ChuckieP

Will this mild winter mean a strong early striper bite, if so how early?

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Pretty tough to plan on that.  A lot depends on the early Spring weather, if it stays colder as we get into spring the water will stay colder, the fish will lag.  

 

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I'm betting on an early spring and few fish. Not just in Mass, but the whole striper coast. 

 

We'll be doing sea robin and bergall tournaments soon enough.  Or are they cunners in Mass?

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Personally, I doubt it. It hasn't been "record breaking" warm like 2012. Just mild.

 

Rats will show in SNE by 3rd week in April. Better fish 2 wks later. Then the main push of post-spawners sometime after mother's day in May. Maybe 3rd wk or so. Happens more years than not. 

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18 mins ago, BrianBM said:

I'm betting on an early spring and few fish. Not just in Mass, but the whole striper coast. 

 

We'll be doing sea robin and bergall tournaments soon enough.  Or are they cunners in Mass?

yea... cunners...

 

maybe an early spring for bass (?) the way the winter has been going but right... what's "coming" regardless (?)

 

def lots of sea robins in ny (n shore and s shore).  don't they have a sea robin tournament on the north shore of li already (?).

 

hell.. we had an over abundance of juvenile bonito and some banded rudder fish outer cape last fall.  who needs bass anyway (?).   albies have been good the past couple falls.  i miss the bluefish.  i have personally only found lots of small ones s shore of the cape and long island.  anticipating "similar" spring 2019.

 

also - anticipating a good amount of weakies s shore of li and also LOTS of fluke... recent years have been a LOT of fluke (and shad), not ton's of  "keeper" fluke but LOTS.  nothing stupid early or stupid late like last year was.

 

i'm getting my lighter tackle ready for late april s shore weakie, small bluefish and fluke... and maybe some decent back bay school bass action (? population concerns more than seasonal timing) on the fly by late april s shore and early may outer cape.

 

personally, i'm thinking haddock right now and trying to back into what weekend i'll turn the water etc back on so the house is ready and i can tow the boat back out 

 

Edited by nicknotsebastian

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In my experience and based on 20 years of records, Not for stripers.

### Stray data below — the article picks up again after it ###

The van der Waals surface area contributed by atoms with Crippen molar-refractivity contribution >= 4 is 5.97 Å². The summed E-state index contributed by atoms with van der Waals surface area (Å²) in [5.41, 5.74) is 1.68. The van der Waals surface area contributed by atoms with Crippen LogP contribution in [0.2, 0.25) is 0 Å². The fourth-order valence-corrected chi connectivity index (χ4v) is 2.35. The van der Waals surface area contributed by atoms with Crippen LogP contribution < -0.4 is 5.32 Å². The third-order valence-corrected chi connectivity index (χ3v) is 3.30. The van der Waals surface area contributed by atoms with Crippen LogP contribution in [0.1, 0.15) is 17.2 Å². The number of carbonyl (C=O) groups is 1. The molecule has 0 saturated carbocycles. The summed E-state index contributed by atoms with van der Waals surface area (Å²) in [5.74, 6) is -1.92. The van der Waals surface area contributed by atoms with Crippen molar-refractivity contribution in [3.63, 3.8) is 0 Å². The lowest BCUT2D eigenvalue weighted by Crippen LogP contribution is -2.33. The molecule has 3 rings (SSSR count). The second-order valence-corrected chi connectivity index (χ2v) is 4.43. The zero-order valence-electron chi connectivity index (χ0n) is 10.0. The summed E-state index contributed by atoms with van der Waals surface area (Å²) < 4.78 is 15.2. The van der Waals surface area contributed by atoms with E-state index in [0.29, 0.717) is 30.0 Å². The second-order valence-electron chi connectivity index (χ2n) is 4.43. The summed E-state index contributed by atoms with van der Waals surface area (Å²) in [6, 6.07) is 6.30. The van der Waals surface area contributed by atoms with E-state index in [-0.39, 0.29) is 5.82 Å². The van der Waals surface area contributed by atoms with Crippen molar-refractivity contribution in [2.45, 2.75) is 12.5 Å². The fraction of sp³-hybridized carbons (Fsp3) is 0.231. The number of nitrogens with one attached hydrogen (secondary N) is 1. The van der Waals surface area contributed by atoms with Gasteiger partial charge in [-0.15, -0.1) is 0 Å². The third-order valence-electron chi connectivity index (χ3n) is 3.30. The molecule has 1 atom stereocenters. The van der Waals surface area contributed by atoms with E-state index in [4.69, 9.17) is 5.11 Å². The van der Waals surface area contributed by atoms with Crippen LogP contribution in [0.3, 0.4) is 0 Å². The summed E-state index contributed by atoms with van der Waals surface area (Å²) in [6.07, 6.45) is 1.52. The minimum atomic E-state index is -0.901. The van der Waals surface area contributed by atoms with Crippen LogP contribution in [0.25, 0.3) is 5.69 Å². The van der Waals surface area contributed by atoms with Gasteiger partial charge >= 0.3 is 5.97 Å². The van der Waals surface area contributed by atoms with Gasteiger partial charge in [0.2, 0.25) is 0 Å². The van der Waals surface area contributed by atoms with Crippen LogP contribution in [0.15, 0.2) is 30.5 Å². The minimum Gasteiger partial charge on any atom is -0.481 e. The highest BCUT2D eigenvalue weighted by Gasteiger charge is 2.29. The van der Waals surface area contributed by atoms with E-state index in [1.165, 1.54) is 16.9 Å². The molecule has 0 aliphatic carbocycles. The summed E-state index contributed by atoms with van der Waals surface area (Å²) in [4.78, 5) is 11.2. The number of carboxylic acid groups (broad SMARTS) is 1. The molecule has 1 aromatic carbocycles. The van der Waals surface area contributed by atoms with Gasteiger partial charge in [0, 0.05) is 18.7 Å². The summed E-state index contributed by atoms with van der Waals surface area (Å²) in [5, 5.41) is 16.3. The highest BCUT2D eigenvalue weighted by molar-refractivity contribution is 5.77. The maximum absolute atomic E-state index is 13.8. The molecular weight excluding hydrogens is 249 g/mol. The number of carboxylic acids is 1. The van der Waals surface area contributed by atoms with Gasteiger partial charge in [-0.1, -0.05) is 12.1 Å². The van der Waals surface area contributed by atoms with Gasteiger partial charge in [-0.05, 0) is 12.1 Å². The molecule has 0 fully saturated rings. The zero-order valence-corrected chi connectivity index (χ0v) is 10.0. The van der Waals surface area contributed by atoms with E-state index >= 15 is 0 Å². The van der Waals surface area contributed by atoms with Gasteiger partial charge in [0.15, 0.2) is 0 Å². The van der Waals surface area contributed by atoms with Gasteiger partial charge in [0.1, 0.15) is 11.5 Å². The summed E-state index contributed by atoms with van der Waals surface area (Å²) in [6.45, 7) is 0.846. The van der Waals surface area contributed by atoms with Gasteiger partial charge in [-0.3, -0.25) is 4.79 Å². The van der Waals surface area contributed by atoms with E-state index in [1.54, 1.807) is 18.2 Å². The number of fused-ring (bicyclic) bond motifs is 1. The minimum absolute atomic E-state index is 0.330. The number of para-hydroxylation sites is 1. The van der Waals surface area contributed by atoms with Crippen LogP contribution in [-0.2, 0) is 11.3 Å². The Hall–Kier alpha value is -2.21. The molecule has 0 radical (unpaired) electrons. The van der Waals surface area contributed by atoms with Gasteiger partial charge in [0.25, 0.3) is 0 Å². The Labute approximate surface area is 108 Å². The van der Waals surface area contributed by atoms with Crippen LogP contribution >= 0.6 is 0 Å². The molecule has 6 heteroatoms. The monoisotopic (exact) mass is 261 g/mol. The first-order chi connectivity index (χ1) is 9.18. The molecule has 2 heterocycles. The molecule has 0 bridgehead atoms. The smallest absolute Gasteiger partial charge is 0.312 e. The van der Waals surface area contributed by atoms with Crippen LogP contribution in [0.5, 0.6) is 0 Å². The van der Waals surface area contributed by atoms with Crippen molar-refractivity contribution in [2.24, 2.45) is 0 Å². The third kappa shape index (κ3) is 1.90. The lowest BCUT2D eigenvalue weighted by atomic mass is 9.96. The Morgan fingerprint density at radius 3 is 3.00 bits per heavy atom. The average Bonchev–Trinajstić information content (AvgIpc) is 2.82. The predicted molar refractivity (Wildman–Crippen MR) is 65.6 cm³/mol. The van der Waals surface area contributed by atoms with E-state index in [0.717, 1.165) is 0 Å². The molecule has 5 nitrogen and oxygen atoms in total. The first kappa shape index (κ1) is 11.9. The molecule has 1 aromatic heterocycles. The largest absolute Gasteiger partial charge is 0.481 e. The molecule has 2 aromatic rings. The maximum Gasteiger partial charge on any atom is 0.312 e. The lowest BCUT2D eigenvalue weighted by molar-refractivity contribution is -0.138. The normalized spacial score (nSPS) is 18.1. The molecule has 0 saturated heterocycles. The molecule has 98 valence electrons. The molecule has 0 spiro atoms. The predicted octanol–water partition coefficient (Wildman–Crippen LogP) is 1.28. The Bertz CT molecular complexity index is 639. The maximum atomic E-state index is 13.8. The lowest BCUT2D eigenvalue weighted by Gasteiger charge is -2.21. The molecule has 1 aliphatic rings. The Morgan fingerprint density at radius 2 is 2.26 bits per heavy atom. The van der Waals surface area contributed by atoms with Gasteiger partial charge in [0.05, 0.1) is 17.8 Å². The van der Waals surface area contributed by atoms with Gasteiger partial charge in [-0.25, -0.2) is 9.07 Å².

Maybe a few holdovers will stir, but the migratory fish are withing 2-3 days every year pretty much without exception

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31 mins ago, bob_G said:

What Terry said.  Its always 2-3 days either side of Mothers Day in the canal.

What's interesting is that I'm coming to believe the tarpon migration in Florida follows similar clockwork. Really has to be an exceptionally warm or cold year to deviate the fish from showing up on time, about the same time, every single year. Seems fish really go by the sun as much as possible, as it is more reliable than fickle and fast changing weather patterns 

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2 mins ago, rst3 said:

Seems fish really go by the sun as much as possible, as it is more reliable than fickle and fast changing weather patterns 

yup.  fish, birds, plants (fall foliage etc), reindeer, etc...

that, their own natural cycles (weakfish) and, let us not forget, human "management" (fluke)

Edited by nicknotsebastian

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11 hours ago, BrianBM said:

I'm betting on an early spring and few fish. Not just in Mass, but the whole striper coast. 

 

We'll be doing sea robin and bergall tournaments soon enough.  Or are they cunners in Mass?

Brian, your omitting the ever elusive skate.

What Terry said and what Bob and John concur is the large fish and I agree, not much deviation there.

What most people are looking for here is "action with schoolies" and the variance on their arrival can be quite broad. I believe there is an even stronger factor than water temps and that is "abundance". Simply put, when there is a lot of fish they extend both their geographic and their seasonal range.

For example in the early 2000's we had school bass blitzing in Boston Harbor by mid April (in spite of some very brutal winters). The past few years the fish have not shown up until "into May", in spite of warmer winters...…..JC

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Down in south coastal Massachusetts somewhere between April 10th and the 15th I will get my first striper. Doesn't really matter how cold the winter was. Small schoolies and micros.  But I do feel the bigger fish can lag a little behind after a cold winter/spring like last year.  The general consensus last year was about 2 weeks late for big fish in our area. Usually bigger fish for us start last week of April/1st week May. This year didn't get first keepers till May 14th. So I believe the cold does slow the migration to some degree. Not the most important factor but a factor for sure in my mind. 

 

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I'm hoping this milder winter will improve this year's blues fishing. 

 

Last years we had a frigid Jan -Feb, a warm March, then a pretty cold April. The blues barely showed up last year in the spring. Bigger stripers seemed to show up on the late side of normal.

 

A lot can happened in March, big storms, a deep freeze or warm temps. The next 6 weeks of weather will be interesting. 

 

I have the week of April 21st off to fish Quabbin & the 'Chu. If the weather stay as it is, I'll probably try for my 1st saltwater fish as well.

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